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Home Industry News Alcohol abuse ‘starts in womb’

Alcohol abuse ‘starts in womb’

13th December 2007

Children whose mothers drank alcohol while they were in the womb are more likely to abuse alcohol when they are older, new research suggests.

Scientists behind today’s studies say the increased risk of alcohol abuse is due to senses in women developing to prefer the taste and smell of alcohol.

The team from the State University of New York told the journal Behavioural Neuroscience today that the research contributes to questions about why teenagers with a family history of drinking may themselves drink more.

One study found that infantile rats exposed to alcohol (ethanol) in the womb drank significantly more of the drink in youth but not in adulthood.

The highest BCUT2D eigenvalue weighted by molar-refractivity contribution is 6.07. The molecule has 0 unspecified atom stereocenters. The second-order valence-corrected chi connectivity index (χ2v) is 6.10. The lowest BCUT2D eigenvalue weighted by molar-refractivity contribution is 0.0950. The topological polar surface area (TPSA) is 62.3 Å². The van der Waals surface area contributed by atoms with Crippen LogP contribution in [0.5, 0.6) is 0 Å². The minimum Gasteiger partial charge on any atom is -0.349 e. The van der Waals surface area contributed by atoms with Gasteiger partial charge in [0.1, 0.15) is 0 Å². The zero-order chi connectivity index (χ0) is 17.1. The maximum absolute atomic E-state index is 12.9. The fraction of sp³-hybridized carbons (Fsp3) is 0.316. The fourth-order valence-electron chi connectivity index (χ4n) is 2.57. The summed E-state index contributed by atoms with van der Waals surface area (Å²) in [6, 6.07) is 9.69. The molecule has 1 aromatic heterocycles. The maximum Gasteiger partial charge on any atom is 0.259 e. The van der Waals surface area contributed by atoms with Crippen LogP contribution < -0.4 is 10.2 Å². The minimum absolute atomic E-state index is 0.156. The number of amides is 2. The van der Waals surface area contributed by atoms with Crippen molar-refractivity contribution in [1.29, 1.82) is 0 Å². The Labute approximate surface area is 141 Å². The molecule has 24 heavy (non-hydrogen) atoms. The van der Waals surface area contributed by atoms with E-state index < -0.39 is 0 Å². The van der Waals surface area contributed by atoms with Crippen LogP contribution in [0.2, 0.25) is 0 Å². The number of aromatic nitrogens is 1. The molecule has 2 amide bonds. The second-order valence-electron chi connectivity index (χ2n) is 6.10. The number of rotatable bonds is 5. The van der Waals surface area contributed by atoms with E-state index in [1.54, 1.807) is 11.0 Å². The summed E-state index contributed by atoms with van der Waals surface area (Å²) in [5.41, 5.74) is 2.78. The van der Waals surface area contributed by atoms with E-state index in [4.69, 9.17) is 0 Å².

A separate study found the same association with smell; infantile rats whose mothers were exposed to ethanol odour sniffed it significantly more than control rats.

Commenting on their findings, the researchers say that when the developing nervous system senses ethanol in amniotic fluid, it adapts without awareness of which chemicals will help or hurt the organism.

“From a clinical perspective, an enhanced preference for ethanol odour may be an important contributor to the risk for an enhanced postnatal avidity for the drug,” they conclude.

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